February 26, 2009

From My Pastor

Letter to the parishioners:

Lent really is a unique time of year. There seems to be something renewing in it. It's a time to unload many things in our lives that have become burdesome. The whole role of confession and preparation for redemption gives us a chance to start over again if we use the opportunity. It's a time to think of sacrifice, of the needs of others, of the goodness of God. We are challenged a bit to unload the superfluous in our daily routine and turn a little more to things that are very important - the things of the soul and of the heart.

[Lent] is an invitation to walk with Christ for a few weeks and end up closer to Him on the feast of the Resurrection. Even if we stumble along rather than really walk, even that will get us further than we were when it all began.
How very pastoral, in the good sense of the word, is that? Lots of "mustard seed" imagery: "a bit", "a little more", "stumble". It encourages you to try because it makes it manageable.

A couple images deeply reasonate from other sources. One is that Lent is a tithe of our year to God. How reasonable to give God a tenth of our year! Second is that this is a "season of grace". I heard that for the first time a couple years back and it struck a chord.

The first week is bracing and exciting. Later Lent less so, for me at least. If we dread Purgatory and to a lesser extent Lent, perhaps the former is like the first week of Lent - dread beforehand until you actually get into it, when it feels medicinal and health-restoring. I'm sure there are souls who welcome Purgatory but I suspect they are the ones who go directly to Heaven! :-)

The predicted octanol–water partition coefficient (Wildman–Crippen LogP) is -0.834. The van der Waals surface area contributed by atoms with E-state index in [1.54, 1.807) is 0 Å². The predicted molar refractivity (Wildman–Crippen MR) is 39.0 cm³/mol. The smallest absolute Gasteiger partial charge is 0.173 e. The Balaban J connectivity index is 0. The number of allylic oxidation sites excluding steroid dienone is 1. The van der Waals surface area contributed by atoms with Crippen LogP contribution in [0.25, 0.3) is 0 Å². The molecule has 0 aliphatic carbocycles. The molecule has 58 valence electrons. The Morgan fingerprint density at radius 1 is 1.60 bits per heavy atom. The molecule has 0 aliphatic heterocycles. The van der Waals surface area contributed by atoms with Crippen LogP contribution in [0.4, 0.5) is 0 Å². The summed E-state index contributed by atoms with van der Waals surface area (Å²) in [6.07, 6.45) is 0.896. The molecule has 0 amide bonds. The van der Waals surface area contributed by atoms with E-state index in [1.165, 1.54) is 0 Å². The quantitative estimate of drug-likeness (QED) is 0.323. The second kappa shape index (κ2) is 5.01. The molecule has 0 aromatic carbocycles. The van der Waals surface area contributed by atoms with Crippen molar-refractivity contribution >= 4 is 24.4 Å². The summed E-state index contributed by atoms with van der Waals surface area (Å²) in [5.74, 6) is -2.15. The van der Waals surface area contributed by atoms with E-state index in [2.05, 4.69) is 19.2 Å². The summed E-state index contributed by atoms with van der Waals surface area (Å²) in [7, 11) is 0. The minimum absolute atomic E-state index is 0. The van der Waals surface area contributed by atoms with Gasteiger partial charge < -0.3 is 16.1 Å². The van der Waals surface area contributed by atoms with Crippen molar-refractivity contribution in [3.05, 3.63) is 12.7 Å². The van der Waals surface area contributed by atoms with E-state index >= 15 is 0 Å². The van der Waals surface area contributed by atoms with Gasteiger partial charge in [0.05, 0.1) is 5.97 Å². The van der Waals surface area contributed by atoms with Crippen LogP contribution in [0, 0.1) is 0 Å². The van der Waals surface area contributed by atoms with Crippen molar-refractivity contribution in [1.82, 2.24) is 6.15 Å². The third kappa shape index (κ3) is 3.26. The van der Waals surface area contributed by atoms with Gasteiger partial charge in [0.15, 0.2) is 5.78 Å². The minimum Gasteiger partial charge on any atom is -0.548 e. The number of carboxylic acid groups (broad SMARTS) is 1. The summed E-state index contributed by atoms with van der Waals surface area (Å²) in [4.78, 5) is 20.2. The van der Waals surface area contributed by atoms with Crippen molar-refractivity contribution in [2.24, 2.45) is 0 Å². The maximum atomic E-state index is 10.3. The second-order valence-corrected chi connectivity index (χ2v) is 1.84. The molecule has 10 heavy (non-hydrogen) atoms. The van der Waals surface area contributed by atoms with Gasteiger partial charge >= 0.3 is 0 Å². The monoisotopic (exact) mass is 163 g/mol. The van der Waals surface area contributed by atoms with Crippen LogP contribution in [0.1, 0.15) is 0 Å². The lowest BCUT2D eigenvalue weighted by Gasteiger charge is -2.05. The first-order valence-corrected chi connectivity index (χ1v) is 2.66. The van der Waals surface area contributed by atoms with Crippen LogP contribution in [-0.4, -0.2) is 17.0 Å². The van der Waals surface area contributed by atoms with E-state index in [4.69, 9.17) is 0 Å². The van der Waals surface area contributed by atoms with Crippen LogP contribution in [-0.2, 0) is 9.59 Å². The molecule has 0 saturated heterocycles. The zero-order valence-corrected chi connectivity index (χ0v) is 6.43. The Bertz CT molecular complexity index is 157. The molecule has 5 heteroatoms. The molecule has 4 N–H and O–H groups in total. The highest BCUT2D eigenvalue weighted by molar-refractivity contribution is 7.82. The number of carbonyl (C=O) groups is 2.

2 comments:

Anonymous said...

Dear TSO,

Perhaps it is a mind-shift. If you were preparing for a marathon by extending your present exercise regime, you would at first have a little high and then you would be caught in the tedium of having to gradually increase what you were doing to achieve your goal. Nevertheless, the goal would remain clear and if you were committed to the end, the tedium would vanish in the sure knowledge that only through the exercise could the goal be attained. (It would soon be replaced by another more forceful tedium, undoubtedly, after all, we're human). But tedium comes to Lent more readily when we think in terms of tithe, and owing, and other such things than in terms of invitation to the Boston Marathon. You've been chosen among all people to run and win the race. (We need, for a moment to ignore the fact that so has the entire human race, because we do not race against each other but only against our lesser selves). You know that if you train and if you choose it, you can win--it is assured and it isn't "fixed". The race is real, the outcome is assured.

That's how I look at Lent. I don't know whether or not I owe it as a tithe of the year (if so, then I would owe more than these days--but that's a different issue). It isn't sacrifice for the sake of it or anything else but a bracing invitation that will require effort and endurance on our part, but an effort and endurance that requires the activity of the will but the strength of the HOly Spirit. We don't run the race alone and we can't do it by ourselves.

I go on too long--you get the point.

Great post.

shalom,

Steven

Gregg the obscure said...

The one that resounds for me is that Lent is the time for new growth. Just as growing to full height involved discomfort and clumsiness, so too does growing in more important matters.